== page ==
3. We’ve had a gazillion conversations about this, but I’ve never told you, that I was honestly very shocked when you (and Dave) told me you weren’t sure on reincarnation. And I think about it often.

    Because for me, reincarnation (althought not exactly as the general lay person uses the word), is the only option that does make sense. It’s the only option that my logical brain and soul-knowing both can agree on.

    I think about this and you a lot, because I believe that we share a lot of similiar beliefs, so it constantly boggles my mind that we have arrived at such different conclusions on this one.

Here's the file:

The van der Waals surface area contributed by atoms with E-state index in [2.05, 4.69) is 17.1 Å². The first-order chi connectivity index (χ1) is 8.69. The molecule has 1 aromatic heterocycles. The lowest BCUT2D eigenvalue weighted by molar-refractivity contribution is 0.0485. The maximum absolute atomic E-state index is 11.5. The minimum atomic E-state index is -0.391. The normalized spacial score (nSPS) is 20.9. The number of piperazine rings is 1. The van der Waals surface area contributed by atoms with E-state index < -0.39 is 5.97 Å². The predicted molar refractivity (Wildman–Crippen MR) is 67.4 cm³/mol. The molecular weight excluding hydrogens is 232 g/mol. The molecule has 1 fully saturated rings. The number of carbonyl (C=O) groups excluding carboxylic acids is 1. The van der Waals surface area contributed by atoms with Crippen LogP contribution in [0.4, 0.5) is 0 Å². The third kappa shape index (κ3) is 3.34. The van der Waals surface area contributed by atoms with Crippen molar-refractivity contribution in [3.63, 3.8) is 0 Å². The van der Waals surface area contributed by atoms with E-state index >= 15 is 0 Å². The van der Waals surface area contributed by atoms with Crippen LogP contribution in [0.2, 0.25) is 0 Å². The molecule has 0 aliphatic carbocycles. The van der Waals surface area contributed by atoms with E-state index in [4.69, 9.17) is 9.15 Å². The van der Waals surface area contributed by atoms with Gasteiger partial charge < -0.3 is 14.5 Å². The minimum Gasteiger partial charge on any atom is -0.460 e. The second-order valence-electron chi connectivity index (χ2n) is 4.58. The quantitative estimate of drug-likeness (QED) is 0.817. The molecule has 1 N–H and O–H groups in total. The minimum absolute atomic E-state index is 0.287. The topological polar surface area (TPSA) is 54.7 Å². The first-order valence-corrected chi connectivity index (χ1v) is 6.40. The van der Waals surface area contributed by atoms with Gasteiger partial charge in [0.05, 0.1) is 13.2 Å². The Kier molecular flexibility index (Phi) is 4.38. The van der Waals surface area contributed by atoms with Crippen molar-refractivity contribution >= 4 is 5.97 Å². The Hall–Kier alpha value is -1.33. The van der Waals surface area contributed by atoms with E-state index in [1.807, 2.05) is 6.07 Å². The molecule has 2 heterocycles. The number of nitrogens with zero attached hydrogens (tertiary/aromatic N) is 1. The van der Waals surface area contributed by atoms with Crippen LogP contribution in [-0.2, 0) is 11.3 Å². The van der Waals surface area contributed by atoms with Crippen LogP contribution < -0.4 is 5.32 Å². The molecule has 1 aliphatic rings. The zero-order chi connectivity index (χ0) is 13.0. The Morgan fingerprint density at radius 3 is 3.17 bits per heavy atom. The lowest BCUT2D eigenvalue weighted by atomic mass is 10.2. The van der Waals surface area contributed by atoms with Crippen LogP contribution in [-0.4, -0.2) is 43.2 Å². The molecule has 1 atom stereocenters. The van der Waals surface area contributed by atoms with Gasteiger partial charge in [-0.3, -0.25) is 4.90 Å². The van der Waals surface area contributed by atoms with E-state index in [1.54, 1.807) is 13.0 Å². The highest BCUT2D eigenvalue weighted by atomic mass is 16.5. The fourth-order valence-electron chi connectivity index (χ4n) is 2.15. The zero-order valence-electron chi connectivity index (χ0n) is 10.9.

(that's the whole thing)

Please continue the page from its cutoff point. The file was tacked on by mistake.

Anyway, that is my two points.

    Also, as far a reincarnation goes, I also believe that time is not linnear, and that this world doesn’t really physcally exist, but is a construct of what we wish to expereince. So, all of our lives on this earth, are happening simaltaniously and we do choose to have each one.

    • I know. But, I haven’t really reached a conclusion. I still haven’t really explored what it is about reincarnation that rubs me the wrong way. I get what you are saying about nonlinear time, etc. But I’m not sure if I am ready to view the world as physically non-existent. That’s not how my current understanding of quantum physics functions. However, I don’t know if I ever really knew that you weren’t talking about reincarnation in a traditional sense. We should talk about this more!

  4. Pingback: A Time of Preparation | chaos to clarity